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Lean Six Sigma PAX

Posted By: Zax


Lean Six Sigma


Lean Six Sigma
101 Pages
Author: Michael L. George
Publisher: McGraw-Hill Category: Business & Economics
ISBN: 0071385215 General Business
Format: Hardcover
Publication Year: 2002
So what is Lean Six Sigma?
Lean Six Sigma is a methodology that maximizes shareholder value by achieving the fastest rate of improvement in customer satisfaction, cost, quality, process speed and invested capital.
The fusion of Lean and Six Sigma is required because:
Lean cannot bring a process under statistical control
Six Sigma alone cannot dramatically improve process speed or reduce invested capital.


Leaning Into Six Sigma
97 Pages
Author: Barbara Wheat, Chuck Mills, Mike Carnell Edition Description: Illustrated
Publisher: McGraw-Hill Category: Business & Economics
ISBN: 0071414320 General Business
Publication Year: 2003

The Six Sigma concept and Total Cycle Time (Lean Enterprise) were two of the key initiatives undertaken by Motorola back in the mid-1980s that I was fortunate enough to be a part of.
This continuous improvement methodology works, as evidenced by the fact that many companies and quality consultants are deploying it correctly. Even the worldwide organization of the American Society for Quality will be establishing a new certification exam for Six Sigma Black Belts, which truly demonstrates how institutionalized the Six Sigma process has become.
This is the type of book you want every company employee, especially executive leaders and middle managers, to read before you start your Lean/Six Sigma deployment. Everyone effects change in an organization and can relate to the various characters and their roles in this book.

The book captures the true spirit of Six Sigma and continuous
improvement that made Motorola great and I am sure it will be appreciated
by all implementing or looking to implement a Six Sigma
deployment today.
—John A. Lupienski
Motorola, Inc.


What is Lean Six Sigma
Author: George, Mike/ Rowlands, David/ Kastle, Bill
Publisher: McGraw-Hill
Year Published: 2003

In their own words
We talked to a range of people whose companies had started using Six Sigma or Lean Six Sigma. Here’s what a few of them told us about getting involved:

From Heather Presley of the City of Fort Wayne: “Don’t get involved unless you’re completely committed to making the end result happen. There were days I would look at that process and think there was no way we could get the kind of results we were looking for. It really takes tenacity. But you also don’t have to fight all the fights alone.” She also comments that, “If your organization is always going for the big win, they will probably have quite a few failures. But if you get people trained to THINK in terms of process improvement, they’ll be better employees.”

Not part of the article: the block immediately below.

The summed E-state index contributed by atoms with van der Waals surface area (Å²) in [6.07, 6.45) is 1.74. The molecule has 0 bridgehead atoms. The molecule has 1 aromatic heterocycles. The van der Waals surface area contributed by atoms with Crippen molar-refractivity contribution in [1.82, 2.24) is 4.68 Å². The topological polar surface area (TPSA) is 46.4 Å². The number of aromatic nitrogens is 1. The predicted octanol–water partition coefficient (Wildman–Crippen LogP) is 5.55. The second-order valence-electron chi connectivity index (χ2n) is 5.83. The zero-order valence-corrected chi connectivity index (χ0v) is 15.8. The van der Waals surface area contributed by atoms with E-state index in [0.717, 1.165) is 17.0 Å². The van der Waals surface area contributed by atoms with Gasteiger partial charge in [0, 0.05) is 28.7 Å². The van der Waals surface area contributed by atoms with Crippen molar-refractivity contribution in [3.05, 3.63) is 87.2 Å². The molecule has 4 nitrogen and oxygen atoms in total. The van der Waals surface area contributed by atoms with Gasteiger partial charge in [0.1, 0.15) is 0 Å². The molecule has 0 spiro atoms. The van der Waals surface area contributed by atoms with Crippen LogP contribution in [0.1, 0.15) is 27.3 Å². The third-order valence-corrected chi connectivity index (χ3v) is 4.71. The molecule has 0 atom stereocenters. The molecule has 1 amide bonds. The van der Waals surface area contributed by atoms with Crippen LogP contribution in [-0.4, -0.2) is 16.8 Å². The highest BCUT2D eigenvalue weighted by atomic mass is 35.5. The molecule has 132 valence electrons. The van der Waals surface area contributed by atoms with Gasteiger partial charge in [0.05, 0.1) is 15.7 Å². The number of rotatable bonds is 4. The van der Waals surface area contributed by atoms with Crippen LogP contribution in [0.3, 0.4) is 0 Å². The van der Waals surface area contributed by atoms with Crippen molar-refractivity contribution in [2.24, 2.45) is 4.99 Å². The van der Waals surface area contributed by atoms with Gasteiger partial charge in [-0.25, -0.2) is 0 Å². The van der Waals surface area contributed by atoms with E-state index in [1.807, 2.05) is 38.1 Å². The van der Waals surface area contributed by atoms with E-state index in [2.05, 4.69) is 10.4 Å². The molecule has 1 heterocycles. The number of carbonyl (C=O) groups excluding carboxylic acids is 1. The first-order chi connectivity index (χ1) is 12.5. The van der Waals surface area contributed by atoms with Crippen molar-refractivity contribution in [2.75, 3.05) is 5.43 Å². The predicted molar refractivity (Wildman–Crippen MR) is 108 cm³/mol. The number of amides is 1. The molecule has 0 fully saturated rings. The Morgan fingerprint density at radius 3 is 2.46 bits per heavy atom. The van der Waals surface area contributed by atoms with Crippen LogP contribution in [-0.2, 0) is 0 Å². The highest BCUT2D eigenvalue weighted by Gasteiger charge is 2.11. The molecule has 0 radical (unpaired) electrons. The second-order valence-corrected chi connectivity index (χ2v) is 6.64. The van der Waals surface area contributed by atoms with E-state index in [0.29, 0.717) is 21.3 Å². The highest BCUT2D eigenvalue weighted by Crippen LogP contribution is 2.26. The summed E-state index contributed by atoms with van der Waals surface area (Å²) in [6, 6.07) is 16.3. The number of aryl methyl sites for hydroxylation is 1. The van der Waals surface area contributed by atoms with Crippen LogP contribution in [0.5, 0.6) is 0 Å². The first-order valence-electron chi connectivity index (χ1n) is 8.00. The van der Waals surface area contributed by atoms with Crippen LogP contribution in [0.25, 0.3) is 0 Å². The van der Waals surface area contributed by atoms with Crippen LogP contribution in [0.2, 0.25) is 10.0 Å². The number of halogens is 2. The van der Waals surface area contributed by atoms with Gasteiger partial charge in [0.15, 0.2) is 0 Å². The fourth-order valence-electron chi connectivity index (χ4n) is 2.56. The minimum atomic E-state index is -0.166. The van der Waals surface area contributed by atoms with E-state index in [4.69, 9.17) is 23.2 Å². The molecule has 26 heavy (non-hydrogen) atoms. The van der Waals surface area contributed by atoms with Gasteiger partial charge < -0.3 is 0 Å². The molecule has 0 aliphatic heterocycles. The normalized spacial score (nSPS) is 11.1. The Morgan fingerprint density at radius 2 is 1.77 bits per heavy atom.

Ashish Merchant joined Western Union right out of business school just a few years ago. He works in their international money transfer business, a rapidly growing unit within Western Union. In 2002, he was offered the chance to go through Green Belt training. “I saw quickly that this was not rocket science. It has a lot of common logic, but it’s also a disciplined approach.” He notes that “Some people teach Six Sigma like it’s gospel. But that’s not a good approach. You need to go through the discipline but use what’s right for your project. Don’t leave common sense at the door.” He’s also discovered that he can apply what he’s learned on the job everyday. “You can improve productivity remarkably on-the-job by using even simple methods.”

Barry Shook, a manager at Xerox, moved out of manufacturing into the business services arm of the company. He’s seen that practicing Lean and Six Sigma techniques has not only improved their operations, but is also becoming a competitive edge in his business. “One of our clients recently decided to introduce Six Sigma methods in their company. So they’re looking for vendors who know what Six Sigma means and have incorporated it into their own environment,” he remarks. “For each and every one of us to be successful, it is our responsibility to provide our customers with world class service. That doesn’t mean being reactive, that means being proactive. Lean Six Sigma gives you the steps, tools, and methodology to take you to that level.”